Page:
But I’ve noticed that the sense of humor is like the sense of taste. While natural, it is developed over time based on experiences and local culture. For example, my family with my dad, aunt, and some ways my brother, was my local culture. My mom, based on her local culture, including being abused as a young girl, was a nervous woman who did not laugh a lot.
My wife, and my kids, will be the first to tell you that often my sense of humor falls flat or is misunderstood by those who hear. I was thinking it was something wrong with me and the way I assemble humor within my brain.
Once I flew alone to Tennessee to visit my mother, before she died, and before my Tennessee family had but emotional distance between us (because I’m not a Trumper like them), I noticed something peculiar. Everyone got my jokes! I’m not talking about my family. Down south, even the stranger is considered family. That is their gift. But I could joke with people at the airport in Atlanta. With people at Starbucks in Kingsport, Tennessee. You would never, ever do that in the Midwest. Doubtful here in the Pacific Northwest.
Since I left home decades ago, I then realized that I was carrying this southern sense of humor into the Scandinavian worlds of the Midwest and the Pacific Northwest (not to mention my marriage) where the humor taste is different. Denise has never thought I was funny. I have never found the things that she finds funny, funny. I think we came to an agreement on humor with Garrison Keillor’s News from Lake Wobegon.
My pastor warns people that my humor is “odd.” I’m not sure what that means, but I do trust that the warning is warranted.
I thought the best way to stake out my sense of humor is to share those movies that made me laugh to the point of crying. I am also a big Far Side fan, but I will focus on movies. I will do that below. But my closing point is that I see our entire lives as part of this grand satire. Where things are so ridiculous, like the evangelicals who have championed their own self-righteousness of truth, martial fidelity, “Focus on the Family” attitude; and now have embraced with full throttle a man who has been known throughout his entire life as money-centric con man, screwing as many woman as he can regardless of being married . . . and regardless of if the women wanted him to screw them (aka sexual assault or rape), embracing racist attitudes, lying with almost every breath, hating the poor and helpless, shamefully attacking veterans, and my list could go own. You have to laugh . . . so you don’t go mad. Dante would have had a field day with this, as would Luther. Luther held nothing back with his crude criticism of the Church. He said that he could not tell if words, which were so bad, came from the Pope’s mouth or his anus.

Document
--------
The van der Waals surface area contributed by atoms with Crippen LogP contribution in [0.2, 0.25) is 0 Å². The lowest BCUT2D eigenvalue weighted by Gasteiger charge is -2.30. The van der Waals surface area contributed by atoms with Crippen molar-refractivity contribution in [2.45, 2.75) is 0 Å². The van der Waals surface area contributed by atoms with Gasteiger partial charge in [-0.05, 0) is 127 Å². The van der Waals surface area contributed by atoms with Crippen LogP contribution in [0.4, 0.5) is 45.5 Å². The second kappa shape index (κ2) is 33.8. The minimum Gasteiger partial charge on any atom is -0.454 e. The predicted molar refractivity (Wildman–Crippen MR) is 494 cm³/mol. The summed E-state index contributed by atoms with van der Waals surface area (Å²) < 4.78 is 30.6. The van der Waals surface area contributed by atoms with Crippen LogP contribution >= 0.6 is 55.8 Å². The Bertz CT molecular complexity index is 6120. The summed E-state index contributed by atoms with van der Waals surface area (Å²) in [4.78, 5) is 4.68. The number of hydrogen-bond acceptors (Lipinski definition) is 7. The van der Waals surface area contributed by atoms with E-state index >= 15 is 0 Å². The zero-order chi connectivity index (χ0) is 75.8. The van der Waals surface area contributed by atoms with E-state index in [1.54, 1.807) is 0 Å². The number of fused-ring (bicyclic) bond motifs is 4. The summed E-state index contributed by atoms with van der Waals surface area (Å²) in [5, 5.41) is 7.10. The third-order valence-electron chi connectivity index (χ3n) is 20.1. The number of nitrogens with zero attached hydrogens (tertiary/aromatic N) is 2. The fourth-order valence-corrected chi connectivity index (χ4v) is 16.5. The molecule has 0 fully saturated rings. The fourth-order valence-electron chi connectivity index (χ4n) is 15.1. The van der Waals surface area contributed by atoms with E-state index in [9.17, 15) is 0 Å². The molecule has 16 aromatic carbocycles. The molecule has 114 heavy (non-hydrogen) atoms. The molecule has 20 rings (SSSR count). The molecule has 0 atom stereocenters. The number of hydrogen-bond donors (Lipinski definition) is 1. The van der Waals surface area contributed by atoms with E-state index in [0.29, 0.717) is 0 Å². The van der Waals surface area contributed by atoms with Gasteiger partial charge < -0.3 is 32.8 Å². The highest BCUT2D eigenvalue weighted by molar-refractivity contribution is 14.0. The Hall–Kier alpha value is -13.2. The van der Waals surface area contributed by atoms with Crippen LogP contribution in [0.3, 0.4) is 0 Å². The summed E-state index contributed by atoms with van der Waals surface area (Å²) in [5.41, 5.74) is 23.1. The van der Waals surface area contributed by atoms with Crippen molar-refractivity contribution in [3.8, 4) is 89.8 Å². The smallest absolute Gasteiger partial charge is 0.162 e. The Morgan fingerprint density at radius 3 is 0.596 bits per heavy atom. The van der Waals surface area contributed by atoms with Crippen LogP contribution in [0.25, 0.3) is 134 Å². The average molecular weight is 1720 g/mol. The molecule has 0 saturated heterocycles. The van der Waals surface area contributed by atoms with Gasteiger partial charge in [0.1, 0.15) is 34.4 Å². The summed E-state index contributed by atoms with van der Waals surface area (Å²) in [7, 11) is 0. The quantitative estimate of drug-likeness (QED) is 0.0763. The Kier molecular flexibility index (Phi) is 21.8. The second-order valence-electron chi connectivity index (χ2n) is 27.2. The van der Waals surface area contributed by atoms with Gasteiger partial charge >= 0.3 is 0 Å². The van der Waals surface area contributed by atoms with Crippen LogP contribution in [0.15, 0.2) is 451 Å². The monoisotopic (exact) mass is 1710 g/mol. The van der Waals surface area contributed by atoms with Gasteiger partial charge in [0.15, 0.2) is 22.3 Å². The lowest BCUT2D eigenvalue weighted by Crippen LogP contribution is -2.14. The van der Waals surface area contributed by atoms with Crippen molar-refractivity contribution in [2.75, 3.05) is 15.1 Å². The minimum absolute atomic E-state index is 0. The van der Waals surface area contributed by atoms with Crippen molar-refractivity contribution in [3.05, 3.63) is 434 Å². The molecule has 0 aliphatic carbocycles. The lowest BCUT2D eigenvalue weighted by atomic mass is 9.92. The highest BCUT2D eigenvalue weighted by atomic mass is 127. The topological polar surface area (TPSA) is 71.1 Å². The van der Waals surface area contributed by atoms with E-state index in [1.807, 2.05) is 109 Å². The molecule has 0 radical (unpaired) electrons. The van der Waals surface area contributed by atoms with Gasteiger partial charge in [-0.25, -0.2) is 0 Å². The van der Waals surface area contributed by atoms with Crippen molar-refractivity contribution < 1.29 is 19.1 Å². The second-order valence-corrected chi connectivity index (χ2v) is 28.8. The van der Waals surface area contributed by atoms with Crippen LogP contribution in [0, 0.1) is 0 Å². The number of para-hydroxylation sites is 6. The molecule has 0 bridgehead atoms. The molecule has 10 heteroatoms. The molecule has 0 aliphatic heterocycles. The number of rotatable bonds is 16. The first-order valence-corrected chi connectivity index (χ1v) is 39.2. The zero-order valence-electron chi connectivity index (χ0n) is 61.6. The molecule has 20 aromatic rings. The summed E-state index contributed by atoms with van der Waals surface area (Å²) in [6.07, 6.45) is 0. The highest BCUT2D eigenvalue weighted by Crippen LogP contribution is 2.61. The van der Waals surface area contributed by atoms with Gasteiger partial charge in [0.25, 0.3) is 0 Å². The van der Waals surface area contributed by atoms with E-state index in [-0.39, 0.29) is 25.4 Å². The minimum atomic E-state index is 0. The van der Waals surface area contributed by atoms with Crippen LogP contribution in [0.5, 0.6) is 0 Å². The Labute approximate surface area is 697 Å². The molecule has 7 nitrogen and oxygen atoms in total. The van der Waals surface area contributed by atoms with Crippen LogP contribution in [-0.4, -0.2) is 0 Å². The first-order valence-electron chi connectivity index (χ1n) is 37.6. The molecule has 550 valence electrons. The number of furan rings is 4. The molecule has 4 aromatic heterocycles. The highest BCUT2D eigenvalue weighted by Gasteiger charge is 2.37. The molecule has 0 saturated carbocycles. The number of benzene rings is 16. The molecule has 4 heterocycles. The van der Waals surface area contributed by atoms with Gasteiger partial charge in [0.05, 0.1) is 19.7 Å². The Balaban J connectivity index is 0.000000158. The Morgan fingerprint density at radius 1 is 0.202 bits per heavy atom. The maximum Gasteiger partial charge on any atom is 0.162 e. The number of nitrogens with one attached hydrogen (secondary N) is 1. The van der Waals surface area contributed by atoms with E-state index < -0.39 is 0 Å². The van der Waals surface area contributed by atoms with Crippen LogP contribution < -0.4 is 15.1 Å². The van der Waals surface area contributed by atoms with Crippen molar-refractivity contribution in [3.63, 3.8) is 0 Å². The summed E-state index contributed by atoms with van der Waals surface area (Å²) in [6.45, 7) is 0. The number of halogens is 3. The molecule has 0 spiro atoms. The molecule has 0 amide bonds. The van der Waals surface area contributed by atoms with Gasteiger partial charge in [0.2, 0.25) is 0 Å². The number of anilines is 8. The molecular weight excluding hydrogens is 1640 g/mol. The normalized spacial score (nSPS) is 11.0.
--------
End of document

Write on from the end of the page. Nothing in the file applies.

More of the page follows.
Life is a satire. Let’s laugh about it! Cancer is so tragic that it’s funny. I find everything funny . . . if not I would fall into despair.
My funniest movies of all time:
- Airplanes, Trains, and Automobiles
- It’s a Mad, Mad, Mad World
- Young Frankenstein
- In Search for the Holy Grail
I will pause with those. I looked at a list and realized that some are so old that I can’t remember where they would fit on my list. Do you have some suggestions?